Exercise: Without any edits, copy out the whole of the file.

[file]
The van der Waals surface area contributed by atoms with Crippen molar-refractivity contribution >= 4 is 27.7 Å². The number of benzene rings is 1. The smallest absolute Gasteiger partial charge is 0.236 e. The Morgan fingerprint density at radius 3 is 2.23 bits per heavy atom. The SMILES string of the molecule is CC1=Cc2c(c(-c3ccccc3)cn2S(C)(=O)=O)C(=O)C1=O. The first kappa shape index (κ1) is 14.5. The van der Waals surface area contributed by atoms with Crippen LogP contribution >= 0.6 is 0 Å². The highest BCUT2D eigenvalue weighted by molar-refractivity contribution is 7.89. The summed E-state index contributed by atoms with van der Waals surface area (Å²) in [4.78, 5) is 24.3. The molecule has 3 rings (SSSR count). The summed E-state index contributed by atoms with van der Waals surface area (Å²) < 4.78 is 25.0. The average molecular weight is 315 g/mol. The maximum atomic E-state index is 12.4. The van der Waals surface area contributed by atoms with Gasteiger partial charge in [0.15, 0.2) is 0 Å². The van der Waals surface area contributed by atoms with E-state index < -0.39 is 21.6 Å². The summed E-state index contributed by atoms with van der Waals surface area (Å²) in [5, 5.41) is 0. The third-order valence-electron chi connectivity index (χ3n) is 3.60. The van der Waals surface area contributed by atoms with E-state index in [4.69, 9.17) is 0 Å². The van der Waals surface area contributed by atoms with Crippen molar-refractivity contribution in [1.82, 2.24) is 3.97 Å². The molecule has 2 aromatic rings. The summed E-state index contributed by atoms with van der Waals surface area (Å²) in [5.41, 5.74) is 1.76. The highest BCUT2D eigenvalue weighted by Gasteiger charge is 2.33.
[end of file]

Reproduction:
The van der Waals surface area contributed by atoms with Crippen molar-refractivity contribution >= 4 is 27.7 Å². The number of benzene rings is 1. The smallest absolute Gasteiger partial charge is 0.236 e. The Morgan fingerprint density at radius 3 is 2.23 bits per heavy atom. The SMILES string of the molecule is CC1=Cc2c(c(-c3ccccc3)cn2S(C)(=O)=O)C(=O)C1=O. The first kappa shape index (κ1) is 14.5. The van der Waals surface area contributed by atoms with Crippen LogP contribution >= 0.6 is 0 Å². The highest BCUT2D eigenvalue weighted by molar-refractivity contribution is 7.89. The summed E-state index contributed by atoms with van der Waals surface area (Å²) in [4.78, 5) is 24.3. The molecule has 3 rings (SSSR count). The summed E-state index contributed by atoms with van der Waals surface area (Å²) < 4.78 is 25.0. The average molecular weight is 315 g/mol. The maximum atomic E-state index is 12.4. The van der Waals surface area contributed by atoms with Gasteiger partial charge in [0.15, 0.2) is 0 Å². The van der Waals surface area contributed by atoms with E-state index < -0.39 is 21.6 Å². The summed E-state index contributed by atoms with van der Waals surface area (Å²) in [5, 5.41) is 0. The third-order valence-electron chi connectivity index (χ3n) is 3.60. The van der Waals surface area contributed by atoms with E-state index in [4.69, 9.17) is 0 Å². The van der Waals surface area contributed by atoms with Crippen molar-refractivity contribution in [1.82, 2.24) is 3.97 Å². The molecule has 2 aromatic rings. The summed E-state index contributed by atoms with van der Waals surface area (Å²) in [5.41, 5.74) is 1.76. The highest BCUT2D eigenvalue weighted by Gasteiger charge is 2.33.